A concerned neighbor said that she got into fights a few times with 28-year-old Scott Suggs and 36-year-old Brandy Kangas over their practice of keeping their three young children barricaded behind a gate.
Those parents will be avoiding jail time, however, after it was ruled that they did not cause physical harm.
Suggs and Kangas have three children together — ages 1, 3 and 4 — and subjected them to living in a squalid home, which was described by Spotsylvania attorney William Neely as “a nasty condition, a disgusting condition,” as NBC News reported.
“They were filthy, they were covered in a rash which turned out to have been treatable — they were well-nourished and healthy when social services took them into custody,” Neely continued.
NBC News described the conditions further:
According to a court summary, “there was a noticeable, pungent odor where the three children were in a family room behind a homemade gate. […] The gate had a lock on it and the key was hanging up on a wall.”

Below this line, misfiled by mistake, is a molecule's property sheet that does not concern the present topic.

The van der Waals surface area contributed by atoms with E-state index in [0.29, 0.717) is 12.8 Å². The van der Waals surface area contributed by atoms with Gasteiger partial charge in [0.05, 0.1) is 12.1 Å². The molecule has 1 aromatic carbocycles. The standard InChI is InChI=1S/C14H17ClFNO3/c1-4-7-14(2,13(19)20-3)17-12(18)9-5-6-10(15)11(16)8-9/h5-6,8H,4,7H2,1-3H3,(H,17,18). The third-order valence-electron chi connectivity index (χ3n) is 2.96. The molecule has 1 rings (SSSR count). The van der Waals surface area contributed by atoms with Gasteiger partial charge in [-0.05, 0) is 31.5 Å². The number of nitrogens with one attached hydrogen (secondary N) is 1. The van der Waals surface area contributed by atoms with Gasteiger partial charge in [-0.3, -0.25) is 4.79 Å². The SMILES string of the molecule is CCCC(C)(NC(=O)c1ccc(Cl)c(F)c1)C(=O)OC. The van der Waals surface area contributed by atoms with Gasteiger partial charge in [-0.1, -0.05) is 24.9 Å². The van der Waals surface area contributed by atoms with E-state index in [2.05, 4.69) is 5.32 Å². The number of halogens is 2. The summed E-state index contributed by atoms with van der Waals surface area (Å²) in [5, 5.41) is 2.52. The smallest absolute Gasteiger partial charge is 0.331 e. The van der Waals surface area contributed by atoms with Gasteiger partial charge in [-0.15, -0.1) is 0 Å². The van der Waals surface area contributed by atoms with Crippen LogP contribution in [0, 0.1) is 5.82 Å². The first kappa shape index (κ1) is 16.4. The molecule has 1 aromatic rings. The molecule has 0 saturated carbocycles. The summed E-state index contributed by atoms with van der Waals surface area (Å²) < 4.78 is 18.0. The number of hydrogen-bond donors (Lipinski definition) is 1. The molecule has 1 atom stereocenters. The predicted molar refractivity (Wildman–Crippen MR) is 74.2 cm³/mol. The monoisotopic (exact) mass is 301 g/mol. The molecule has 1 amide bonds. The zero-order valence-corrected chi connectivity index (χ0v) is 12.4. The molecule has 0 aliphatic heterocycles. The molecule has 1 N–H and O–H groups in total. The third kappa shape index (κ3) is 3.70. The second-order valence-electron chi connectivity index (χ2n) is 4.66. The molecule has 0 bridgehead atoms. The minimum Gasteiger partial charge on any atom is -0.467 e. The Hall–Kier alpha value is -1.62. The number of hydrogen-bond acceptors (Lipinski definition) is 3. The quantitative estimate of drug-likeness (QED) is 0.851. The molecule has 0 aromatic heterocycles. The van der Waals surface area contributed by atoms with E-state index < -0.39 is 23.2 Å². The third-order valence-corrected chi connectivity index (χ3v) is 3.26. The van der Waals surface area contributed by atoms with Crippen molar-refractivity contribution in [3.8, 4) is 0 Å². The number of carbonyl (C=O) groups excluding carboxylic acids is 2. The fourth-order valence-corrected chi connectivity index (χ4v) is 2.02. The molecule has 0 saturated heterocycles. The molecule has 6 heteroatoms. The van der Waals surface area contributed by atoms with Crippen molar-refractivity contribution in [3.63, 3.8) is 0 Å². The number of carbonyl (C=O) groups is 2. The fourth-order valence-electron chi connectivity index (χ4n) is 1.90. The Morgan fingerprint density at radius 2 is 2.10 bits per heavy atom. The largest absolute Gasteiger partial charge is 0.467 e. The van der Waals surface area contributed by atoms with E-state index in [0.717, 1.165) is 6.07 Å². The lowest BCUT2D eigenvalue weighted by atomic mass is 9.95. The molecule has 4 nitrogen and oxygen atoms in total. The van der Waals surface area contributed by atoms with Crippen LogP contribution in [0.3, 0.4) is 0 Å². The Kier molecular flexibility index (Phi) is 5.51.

Deputies said the 17-month-old boy and 3- and 4-year-old girls shared a mattress inside the cage, and were kept behind the gate day and night. Neely said the carpet had feces and urine stains on it. But, he said, the case did not meet the requirements for Virginia Supreme Court’s child neglect law, and therefore did not merit prison time.
Though Suggs and Kangas weren’t jailed, they have been put on indefinite supervised probation, ordered to pay $2,500 each and have been prohibited from having future contact with their children, who have been placed in a foster home. They also are undergoing drug treatment, Neely said.
The siblings “lacked social skills because they had virtually no contact with the public. They lived in that room,” Spotsylvania County Capt. Jeff Pearce told WWBT.Advertisement
But Neely said the children weren’t harmed physically, “and that’s what the child abuse statute requires, is physical harm.”
The couple has been sentenced to supervised probation and must act as “model citizens” for the next 10 years. The children, meanwhile, are in foster care.